Hey @voxel ! For Kia, it's a requirement. There isn't an option to NOT be an EV dealer as of January 1, 2022.
 

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Hey @voxel ! For Kia, it's a requirement. There isn't an option to NOT be an EV dealer as of January 1, 2022.
This all sounds great... just like Tesla opening up Superchargers... but I have serious doubts.

1) There very few EV6s to sell on 1/1/2022
2) It can easily cost $35K for new EV specific equipment (Ford estimates on the low-end).
3) EV training is quite involved. I spoke to the VW EV specialist... it's not something that you can train in 2 months. Many times they've worked with Teslas or other EVs for a while. Would you trust a new mechanic with 2 months of training working your car for the first time?
4) While I love my Kia dealer... and spoke to them about the EV6 (no info except owner sat in one in Vegas)... I dealt with others. As I said before, Kia dealers are on the budget side so they aren't flush with cash/resources like the Toyota/Lexus dealerships. I don't see them spending the resources catering to a $50-60K car market when their prime base is mostly Fortes, Sorrentos, Sedonas.

I love how Kia is pushing for it... I applaud them. The timeline is too aggressive. Jan 2023 might be more reasonable
 

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This all sounds great... just like Tesla opening up Superchargers... but I have serious doubts.

1) There very few EV6s to sell on 1/1/2022
2) It can easily cost $35K for new EV specific equipment (Ford estimates on the low-end).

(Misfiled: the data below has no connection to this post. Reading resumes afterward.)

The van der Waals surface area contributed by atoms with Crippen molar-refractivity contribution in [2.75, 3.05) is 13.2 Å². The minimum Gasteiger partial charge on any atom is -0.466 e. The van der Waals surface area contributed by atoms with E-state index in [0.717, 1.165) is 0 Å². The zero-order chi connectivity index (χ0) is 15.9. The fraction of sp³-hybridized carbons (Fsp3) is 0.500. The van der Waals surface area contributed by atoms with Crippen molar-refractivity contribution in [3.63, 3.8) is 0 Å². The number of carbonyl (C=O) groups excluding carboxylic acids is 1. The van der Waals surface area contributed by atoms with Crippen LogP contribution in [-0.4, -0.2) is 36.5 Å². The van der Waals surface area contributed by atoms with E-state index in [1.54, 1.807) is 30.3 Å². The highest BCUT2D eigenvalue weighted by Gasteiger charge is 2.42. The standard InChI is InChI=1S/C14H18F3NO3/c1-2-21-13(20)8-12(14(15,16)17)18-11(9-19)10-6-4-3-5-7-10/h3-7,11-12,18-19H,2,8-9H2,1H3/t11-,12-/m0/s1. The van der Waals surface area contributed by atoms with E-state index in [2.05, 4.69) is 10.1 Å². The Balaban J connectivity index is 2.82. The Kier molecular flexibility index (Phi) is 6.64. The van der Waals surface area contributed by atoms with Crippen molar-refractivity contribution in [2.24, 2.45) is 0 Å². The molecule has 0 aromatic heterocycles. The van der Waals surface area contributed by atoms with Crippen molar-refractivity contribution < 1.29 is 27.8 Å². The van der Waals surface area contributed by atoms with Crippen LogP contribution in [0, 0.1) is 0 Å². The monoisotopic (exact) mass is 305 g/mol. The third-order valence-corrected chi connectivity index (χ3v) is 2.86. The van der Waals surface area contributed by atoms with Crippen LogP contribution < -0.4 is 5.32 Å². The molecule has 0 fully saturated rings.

3) EV training is quite involved. I spoke to the VW EV specialist... it's not something that you can train in 2 months. Many times they've worked with Teslas or other EVs for a while. Would you trust a new mechanic with 2 months of training working your car for the first time?
4) While I love my Kia dealer... and spoke to them about the EV6 (no info except owner sat in one in Vegas)... I dealt with others. As I said before, Kia dealers are on the budget side so they aren't flush with cash/resources like the Toyota/Lexus dealerships. I don't see them spending the resources catering to a $50-60K car market when their prime base is mostly Fortes, Sorrentos, Sedonas.

I love how Kia is pushing for it... I applaud them. The timeline is too aggressive. Jan 2023 might be more reasonable
What you aren't aware of is that it's been a work in progress with Kia dealers for months now. 25% of the dealer network was already EV certified. I believe that most of the dealer network has already finished getting certified and trained. EV training for service and sales has been happening for months as well. I'm guessing that less than 10% of the network will NOT be certified and they will be penalized for missing the deadline.